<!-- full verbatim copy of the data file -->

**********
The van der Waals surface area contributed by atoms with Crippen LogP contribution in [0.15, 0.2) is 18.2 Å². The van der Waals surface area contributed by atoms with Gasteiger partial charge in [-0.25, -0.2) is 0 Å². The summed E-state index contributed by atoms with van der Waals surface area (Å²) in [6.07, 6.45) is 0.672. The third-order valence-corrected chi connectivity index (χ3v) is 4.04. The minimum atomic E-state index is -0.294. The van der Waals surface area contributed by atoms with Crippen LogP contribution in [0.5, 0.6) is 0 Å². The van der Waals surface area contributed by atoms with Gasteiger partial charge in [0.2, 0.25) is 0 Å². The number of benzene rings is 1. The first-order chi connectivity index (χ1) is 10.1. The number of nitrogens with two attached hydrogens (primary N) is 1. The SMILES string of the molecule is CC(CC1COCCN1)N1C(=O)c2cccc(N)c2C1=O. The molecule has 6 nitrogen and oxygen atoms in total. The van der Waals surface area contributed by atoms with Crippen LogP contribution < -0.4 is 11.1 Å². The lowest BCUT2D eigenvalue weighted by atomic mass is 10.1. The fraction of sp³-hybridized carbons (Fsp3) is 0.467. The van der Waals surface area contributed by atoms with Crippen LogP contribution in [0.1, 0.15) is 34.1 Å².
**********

The van der Waals surface area contributed by atoms with Crippen LogP contribution in [0.15, 0.2) is 18.2 Å². The van der Waals surface area contributed by atoms with Gasteiger partial charge in [-0.25, -0.2) is 0 Å². The summed E-state index contributed by atoms with van der Waals surface area (Å²) in [6.07, 6.45) is 0.672. The third-order valence-corrected chi connectivity index (χ3v) is 4.04. The minimum atomic E-state index is -0.294. The van der Waals surface area contributed by atoms with Crippen LogP contribution in [0.5, 0.6) is 0 Å². The van der Waals surface area contributed by atoms with Gasteiger partial charge in [0.2, 0.25) is 0 Å². The number of benzene rings is 1. The first-order chi connectivity index (χ1) is 10.1. The number of nitrogens with two attached hydrogens (primary N) is 1. The SMILES string of the molecule is CC(CC1COCCN1)N1C(=O)c2cccc(N)c2C1=O. The molecule has 6 nitrogen and oxygen atoms in total. The van der Waals surface area contributed by atoms with Crippen LogP contribution < -0.4 is 11.1 Å². The lowest BCUT2D eigenvalue weighted by atomic mass is 10.1. The fraction of sp³-hybridized carbons (Fsp3) is 0.467. The van der Waals surface area contributed by atoms with Crippen LogP contribution in [0.1, 0.15) is 34.1 Å².